C, KS2 teacher

8. ‘If something is great, please let us know’

We are as nervous as you about this. We’ve never had to teach online, and the most important part of teaching is human interaction, which we don’t have at the moment. So please bear with us: it’s intimidating knowing we’re teaching in front of parents as well as children! This will work best if we’re a partnership, so if you have questions, ask; if you have concerns, raise them; and if something is great, please let us know!
 
B, primary school headteacher

9. ‘Don’t compare your child’s school to others’

Every school is different, so try not to worry about how the school next door is dealing with the situation, or if another school is doing it differently. Each school is managing the situation in the way it thinks is most suitable for the education and safety of its pupils, so please trust teachers.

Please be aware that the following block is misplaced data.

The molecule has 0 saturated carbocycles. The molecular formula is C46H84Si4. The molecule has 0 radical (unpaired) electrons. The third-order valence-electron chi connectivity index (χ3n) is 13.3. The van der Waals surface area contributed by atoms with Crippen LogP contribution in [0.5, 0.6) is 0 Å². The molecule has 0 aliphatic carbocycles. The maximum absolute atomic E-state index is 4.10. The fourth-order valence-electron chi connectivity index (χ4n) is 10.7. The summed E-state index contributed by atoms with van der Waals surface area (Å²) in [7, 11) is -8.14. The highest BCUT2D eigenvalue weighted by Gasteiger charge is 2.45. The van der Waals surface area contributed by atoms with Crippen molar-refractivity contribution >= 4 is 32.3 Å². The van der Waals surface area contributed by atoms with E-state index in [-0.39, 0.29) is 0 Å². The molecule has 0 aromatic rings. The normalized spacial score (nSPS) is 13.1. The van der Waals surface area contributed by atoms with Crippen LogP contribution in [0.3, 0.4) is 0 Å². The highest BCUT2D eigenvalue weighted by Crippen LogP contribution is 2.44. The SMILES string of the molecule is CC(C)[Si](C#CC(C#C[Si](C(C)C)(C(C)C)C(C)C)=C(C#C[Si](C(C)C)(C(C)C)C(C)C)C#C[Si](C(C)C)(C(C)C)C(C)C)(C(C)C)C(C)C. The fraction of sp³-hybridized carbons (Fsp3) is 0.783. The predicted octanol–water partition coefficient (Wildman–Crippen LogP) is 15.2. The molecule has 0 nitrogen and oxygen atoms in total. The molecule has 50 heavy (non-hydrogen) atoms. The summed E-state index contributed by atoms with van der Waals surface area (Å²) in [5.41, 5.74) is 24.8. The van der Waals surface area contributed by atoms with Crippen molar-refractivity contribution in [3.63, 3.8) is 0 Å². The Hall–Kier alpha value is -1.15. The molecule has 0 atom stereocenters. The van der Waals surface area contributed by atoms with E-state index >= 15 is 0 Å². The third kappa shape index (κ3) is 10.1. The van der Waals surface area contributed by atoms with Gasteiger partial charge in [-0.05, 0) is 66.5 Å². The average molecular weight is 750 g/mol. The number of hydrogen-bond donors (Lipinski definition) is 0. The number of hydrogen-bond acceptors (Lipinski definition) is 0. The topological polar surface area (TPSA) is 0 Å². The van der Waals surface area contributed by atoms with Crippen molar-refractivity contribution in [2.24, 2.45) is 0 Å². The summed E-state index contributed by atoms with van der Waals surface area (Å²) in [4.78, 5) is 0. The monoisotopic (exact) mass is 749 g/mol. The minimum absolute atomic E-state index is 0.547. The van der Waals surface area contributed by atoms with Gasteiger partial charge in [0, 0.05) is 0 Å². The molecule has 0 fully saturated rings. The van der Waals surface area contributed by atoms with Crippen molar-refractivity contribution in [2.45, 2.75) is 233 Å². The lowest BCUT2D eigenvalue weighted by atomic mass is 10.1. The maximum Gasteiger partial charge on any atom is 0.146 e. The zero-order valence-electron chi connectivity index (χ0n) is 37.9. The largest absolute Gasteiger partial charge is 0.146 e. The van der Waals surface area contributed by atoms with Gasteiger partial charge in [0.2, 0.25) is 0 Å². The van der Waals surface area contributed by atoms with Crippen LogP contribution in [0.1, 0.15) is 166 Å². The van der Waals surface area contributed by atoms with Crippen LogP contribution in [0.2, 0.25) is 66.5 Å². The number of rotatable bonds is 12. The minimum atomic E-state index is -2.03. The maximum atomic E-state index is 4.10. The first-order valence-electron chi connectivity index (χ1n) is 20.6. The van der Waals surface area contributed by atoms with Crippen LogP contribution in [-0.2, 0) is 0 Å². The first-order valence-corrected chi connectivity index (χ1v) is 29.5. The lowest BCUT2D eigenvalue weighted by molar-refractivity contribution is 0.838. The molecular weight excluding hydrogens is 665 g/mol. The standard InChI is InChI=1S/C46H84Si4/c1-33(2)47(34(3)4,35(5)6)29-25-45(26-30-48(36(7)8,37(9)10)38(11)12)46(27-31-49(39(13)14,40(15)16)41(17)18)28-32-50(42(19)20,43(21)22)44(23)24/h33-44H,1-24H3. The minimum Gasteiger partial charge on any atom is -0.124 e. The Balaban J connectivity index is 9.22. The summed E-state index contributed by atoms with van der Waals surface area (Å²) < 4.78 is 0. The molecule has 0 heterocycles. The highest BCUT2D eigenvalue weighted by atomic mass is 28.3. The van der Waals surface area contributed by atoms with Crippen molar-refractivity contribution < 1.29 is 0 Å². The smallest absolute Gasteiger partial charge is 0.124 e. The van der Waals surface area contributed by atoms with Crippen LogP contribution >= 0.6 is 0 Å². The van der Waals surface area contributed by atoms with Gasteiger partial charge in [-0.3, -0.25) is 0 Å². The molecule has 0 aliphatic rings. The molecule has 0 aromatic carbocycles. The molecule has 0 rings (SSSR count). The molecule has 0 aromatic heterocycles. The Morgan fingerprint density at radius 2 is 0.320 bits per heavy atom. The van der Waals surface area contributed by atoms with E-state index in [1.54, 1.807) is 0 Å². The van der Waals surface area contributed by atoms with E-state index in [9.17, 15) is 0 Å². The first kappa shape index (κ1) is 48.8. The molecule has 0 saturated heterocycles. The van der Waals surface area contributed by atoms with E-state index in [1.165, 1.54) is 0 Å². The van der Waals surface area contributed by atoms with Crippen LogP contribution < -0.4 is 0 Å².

A, primary school assistant headteacher

10. ‘Many teachers are parents too’

During the first lockdown, it was very hard as I was trying to work and look after my children at the same time, and they were struggling. I had a huge amount of guilt as I was overwhelmed with schoolwork and felt like I was neglecting my own children.
 
This time, my children are better prepared, which really helps, but I have a dilemma about whether I should send them to school as key worker children, balancing the risk of them catching Covid with the pressure on schools and the benefit of them allowing myself and my husband – also a teacher – to work. So we really do understand the challenges you’re facing.
 
 R, primary school deputy head

11. ‘We’re worried about staying safe’